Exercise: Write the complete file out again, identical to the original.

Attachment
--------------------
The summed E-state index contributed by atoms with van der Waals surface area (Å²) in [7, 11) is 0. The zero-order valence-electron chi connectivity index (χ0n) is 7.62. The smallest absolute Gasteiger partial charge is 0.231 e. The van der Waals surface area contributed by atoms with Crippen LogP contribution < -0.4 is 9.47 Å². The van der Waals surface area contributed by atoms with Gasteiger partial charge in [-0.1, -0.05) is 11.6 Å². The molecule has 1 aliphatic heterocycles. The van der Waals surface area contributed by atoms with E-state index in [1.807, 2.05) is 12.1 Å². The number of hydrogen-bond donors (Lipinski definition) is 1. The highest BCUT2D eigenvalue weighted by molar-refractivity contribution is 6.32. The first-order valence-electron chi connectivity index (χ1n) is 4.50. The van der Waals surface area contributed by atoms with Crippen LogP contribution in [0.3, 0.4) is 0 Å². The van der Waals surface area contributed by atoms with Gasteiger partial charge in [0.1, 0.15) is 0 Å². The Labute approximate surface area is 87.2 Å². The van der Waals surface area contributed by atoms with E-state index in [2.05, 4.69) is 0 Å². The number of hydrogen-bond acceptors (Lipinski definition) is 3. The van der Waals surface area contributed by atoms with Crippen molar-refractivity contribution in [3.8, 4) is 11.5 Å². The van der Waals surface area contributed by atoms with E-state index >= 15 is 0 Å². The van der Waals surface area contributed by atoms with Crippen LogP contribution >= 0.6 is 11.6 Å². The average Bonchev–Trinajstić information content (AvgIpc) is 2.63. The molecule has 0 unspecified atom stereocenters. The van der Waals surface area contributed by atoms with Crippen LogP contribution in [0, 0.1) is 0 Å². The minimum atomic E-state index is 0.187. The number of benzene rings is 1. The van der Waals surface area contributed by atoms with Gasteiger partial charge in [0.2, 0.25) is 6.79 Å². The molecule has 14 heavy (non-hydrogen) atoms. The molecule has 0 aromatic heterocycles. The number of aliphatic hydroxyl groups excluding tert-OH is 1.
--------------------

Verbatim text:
The summed E-state index contributed by atoms with van der Waals surface area (Å²) in [7, 11) is 0. The zero-order valence-electron chi connectivity index (χ0n) is 7.62. The smallest absolute Gasteiger partial charge is 0.231 e. The van der Waals surface area contributed by atoms with Crippen LogP contribution < -0.4 is 9.47 Å². The van der Waals surface area contributed by atoms with Gasteiger partial charge in [-0.1, -0.05) is 11.6 Å². The molecule has 1 aliphatic heterocycles. The van der Waals surface area contributed by atoms with E-state index in [1.807, 2.05) is 12.1 Å². The number of hydrogen-bond donors (Lipinski definition) is 1. The highest BCUT2D eigenvalue weighted by molar-refractivity contribution is 6.32. The first-order valence-electron chi connectivity index (χ1n) is 4.50. The van der Waals surface area contributed by atoms with Crippen LogP contribution in [0.3, 0.4) is 0 Å². The van der Waals surface area contributed by atoms with Gasteiger partial charge in [0.1, 0.15) is 0 Å². The Labute approximate surface area is 87.2 Å². The van der Waals surface area contributed by atoms with E-state index in [2.05, 4.69) is 0 Å². The number of hydrogen-bond acceptors (Lipinski definition) is 3. The van der Waals surface area contributed by atoms with Crippen molar-refractivity contribution in [3.8, 4) is 11.5 Å². The van der Waals surface area contributed by atoms with E-state index >= 15 is 0 Å². The van der Waals surface area contributed by atoms with Crippen LogP contribution >= 0.6 is 11.6 Å². The average Bonchev–Trinajstić information content (AvgIpc) is 2.63. The molecule has 0 unspecified atom stereocenters. The van der Waals surface area contributed by atoms with Crippen LogP contribution in [0, 0.1) is 0 Å². The minimum atomic E-state index is 0.187. The number of benzene rings is 1. The van der Waals surface area contributed by atoms with Gasteiger partial charge in [0.2, 0.25) is 6.79 Å². The molecule has 14 heavy (non-hydrogen) atoms. The molecule has 0 aromatic heterocycles. The number of aliphatic hydroxyl groups excluding tert-OH is 1.